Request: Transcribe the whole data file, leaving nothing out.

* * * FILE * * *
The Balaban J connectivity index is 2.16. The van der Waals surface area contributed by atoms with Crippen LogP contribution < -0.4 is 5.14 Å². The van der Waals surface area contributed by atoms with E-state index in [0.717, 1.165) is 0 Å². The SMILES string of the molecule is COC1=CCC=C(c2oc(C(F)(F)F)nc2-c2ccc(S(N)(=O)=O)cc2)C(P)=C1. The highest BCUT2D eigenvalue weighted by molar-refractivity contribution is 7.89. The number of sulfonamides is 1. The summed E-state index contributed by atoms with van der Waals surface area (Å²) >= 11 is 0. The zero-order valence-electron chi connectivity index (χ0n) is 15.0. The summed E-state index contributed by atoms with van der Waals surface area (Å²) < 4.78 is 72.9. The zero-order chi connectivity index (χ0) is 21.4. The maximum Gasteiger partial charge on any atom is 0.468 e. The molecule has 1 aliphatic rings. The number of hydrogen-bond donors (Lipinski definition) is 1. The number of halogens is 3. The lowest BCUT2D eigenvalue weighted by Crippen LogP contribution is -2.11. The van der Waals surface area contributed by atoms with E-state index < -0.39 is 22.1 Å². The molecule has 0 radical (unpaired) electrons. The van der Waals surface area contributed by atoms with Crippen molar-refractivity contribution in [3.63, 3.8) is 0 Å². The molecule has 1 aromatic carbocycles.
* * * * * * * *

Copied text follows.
The Balaban J connectivity index is 2.16. The van der Waals surface area contributed by atoms with Crippen LogP contribution < -0.4 is 5.14 Å². The van der Waals surface area contributed by atoms with E-state index in [0.717, 1.165) is 0 Å². The SMILES string of the molecule is COC1=CCC=C(c2oc(C(F)(F)F)nc2-c2ccc(S(N)(=O)=O)cc2)C(P)=C1. The highest BCUT2D eigenvalue weighted by molar-refractivity contribution is 7.89. The number of sulfonamides is 1. The summed E-state index contributed by atoms with van der Waals surface area (Å²) >= 11 is 0. The zero-order valence-electron chi connectivity index (χ0n) is 15.0. The summed E-state index contributed by atoms with van der Waals surface area (Å²) < 4.78 is 72.9. The zero-order chi connectivity index (χ0) is 21.4. The maximum Gasteiger partial charge on any atom is 0.468 e. The molecule has 1 aliphatic rings. The number of hydrogen-bond donors (Lipinski definition) is 1. The number of halogens is 3. The lowest BCUT2D eigenvalue weighted by Crippen LogP contribution is -2.11. The van der Waals surface area contributed by atoms with E-state index < -0.39 is 22.1 Å². The molecule has 0 radical (unpaired) electrons. The van der Waals surface area contributed by atoms with Crippen molar-refractivity contribution in [3.63, 3.8) is 0 Å². The molecule has 1 aromatic carbocycles.